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Native Sun News: Oglala Sioux Tribe battles uranium mine

Filed Under: Environment | National
More on: native sun news, nrc, oglala sioux, south dakota, uranium
     

The following story was written and reported by Talli Nauman, Native Sun News Health & Environment Editor. All content © Native Sun News.

nsn-powertech.jpg
To protect water from proposed in-situ mining, supporters of Black Hills Clean Water Alliance, formed a symbolic human shield of Rapid Creek in Founders Park on April 12. Photo courtesy/Carla Rae Marshall

Oglala Sioux Tribe attempts to block Powertech’s proposal
By Talli Nauman
Native Sun News
Health & Environment Editor

RAPID CITY – As street demonstrations broke out over federal licensing of the first proposed in-situ uranium mining and milling in South Dakota, the Oglala Sioux Tribe faced an April 14 deadline to request a stay postponing the effective date of the permit.

Issued to Powertech (USA) Inc., the permit is a federal radioactive materials license -- good for 10 years of proposed operations at the Dewey-Burdock site in Black Hills treaty territory 50 miles west of the Pine Ridge Indian Reservation.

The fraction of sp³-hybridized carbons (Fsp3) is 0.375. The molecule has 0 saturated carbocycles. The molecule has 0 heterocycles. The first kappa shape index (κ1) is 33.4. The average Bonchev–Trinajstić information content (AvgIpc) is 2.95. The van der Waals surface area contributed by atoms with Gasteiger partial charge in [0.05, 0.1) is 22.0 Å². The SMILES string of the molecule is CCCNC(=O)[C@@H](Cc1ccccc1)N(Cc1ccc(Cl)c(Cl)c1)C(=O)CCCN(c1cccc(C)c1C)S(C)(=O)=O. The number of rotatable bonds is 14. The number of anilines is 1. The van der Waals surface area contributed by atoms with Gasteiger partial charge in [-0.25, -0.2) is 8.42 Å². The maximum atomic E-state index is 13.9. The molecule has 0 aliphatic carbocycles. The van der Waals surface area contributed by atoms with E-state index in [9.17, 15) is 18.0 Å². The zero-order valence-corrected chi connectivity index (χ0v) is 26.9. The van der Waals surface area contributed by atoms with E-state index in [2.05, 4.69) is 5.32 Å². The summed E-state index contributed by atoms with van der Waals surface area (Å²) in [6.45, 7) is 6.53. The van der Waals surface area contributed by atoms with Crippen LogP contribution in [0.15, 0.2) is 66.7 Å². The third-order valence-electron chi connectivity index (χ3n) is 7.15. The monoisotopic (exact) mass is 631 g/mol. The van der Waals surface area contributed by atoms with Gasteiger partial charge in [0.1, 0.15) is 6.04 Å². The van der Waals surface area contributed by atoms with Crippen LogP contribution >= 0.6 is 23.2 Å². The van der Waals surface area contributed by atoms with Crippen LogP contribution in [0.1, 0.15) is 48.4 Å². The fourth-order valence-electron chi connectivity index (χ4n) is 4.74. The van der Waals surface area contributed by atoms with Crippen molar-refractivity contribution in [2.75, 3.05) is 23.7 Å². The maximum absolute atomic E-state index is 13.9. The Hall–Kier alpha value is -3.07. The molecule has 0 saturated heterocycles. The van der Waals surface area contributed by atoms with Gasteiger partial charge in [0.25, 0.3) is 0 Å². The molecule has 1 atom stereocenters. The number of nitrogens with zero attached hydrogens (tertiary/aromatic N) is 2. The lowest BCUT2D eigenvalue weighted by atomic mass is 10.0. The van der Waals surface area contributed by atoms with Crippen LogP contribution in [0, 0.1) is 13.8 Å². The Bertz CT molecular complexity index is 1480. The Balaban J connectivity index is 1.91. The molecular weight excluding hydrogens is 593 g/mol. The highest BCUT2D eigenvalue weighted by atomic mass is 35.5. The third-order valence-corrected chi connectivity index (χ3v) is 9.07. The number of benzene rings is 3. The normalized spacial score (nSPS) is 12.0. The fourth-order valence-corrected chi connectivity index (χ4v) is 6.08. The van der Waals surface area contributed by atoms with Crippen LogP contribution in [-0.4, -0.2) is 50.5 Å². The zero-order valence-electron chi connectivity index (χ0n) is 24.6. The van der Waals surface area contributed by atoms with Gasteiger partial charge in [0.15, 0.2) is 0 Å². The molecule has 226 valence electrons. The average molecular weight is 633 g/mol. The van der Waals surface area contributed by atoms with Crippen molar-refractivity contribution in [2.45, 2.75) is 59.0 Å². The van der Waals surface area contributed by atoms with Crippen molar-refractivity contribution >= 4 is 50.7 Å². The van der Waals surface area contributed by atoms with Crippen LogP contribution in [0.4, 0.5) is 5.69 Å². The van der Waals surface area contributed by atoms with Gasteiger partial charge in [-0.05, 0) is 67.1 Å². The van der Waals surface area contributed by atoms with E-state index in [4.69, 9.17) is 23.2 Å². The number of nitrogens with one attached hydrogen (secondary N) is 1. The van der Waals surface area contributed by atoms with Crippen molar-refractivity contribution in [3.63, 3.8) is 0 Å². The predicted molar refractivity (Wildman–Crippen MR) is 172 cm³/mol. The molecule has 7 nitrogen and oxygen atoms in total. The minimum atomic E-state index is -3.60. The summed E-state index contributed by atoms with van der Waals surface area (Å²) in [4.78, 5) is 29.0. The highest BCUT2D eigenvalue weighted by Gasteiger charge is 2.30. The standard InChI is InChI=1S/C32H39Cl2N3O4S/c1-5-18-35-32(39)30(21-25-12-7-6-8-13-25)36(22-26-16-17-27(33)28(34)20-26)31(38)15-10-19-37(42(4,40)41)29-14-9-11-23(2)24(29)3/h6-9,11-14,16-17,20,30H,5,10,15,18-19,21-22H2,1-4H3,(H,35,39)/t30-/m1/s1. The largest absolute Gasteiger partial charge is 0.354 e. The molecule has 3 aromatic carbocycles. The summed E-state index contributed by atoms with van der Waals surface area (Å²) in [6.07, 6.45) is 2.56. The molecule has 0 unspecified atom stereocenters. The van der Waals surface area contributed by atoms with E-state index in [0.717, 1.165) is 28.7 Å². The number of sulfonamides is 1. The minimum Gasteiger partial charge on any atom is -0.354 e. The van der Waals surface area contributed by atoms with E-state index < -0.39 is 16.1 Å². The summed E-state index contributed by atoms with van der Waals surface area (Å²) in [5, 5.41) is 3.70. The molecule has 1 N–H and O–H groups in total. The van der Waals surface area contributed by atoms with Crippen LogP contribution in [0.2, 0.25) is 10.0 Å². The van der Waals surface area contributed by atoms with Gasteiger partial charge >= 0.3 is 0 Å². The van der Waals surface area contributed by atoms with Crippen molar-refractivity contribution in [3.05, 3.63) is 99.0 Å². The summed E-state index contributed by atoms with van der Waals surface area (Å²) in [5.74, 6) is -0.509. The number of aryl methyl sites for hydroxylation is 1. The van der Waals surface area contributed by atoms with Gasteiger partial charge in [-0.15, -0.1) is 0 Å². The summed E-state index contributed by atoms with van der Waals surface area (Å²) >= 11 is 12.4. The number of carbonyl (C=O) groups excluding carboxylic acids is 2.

A panel of the Atomic Safety and Licensing Board (ASLB) “will hold a hearing to examine environmental and safety contentions related to the project later this year,” the Nuclear Regulatory Commission staff said on April 2, in announcing Materials License No. SUA 1600. The Oglala Sioux Tribe has the ASLB’s ear in a federal administrative appeal process to block the Powertech proposal on more than 10,000 acres in Custer and Fall River counties in extreme southwestern South Dakota.

The Rapid City-based Clean Water Alliance and the Consolidated Interveners (Wild Horse Sanctuary owner Dayton Hyde and neighboring rancher Susan Henderson) also have federal standing to intervene at the ASLB level against the proposal.

The board can rule on the stay motion at any time. “The ASLB does not have a required timetable to resolve a stay motion,” said Jeffrey C. Parsons, the tribe’s attorney in the matter.

The tribe is continuing to file motions in the contested case hearing to defeat the uranium mining proposal, he told the Native Sun News on April 10.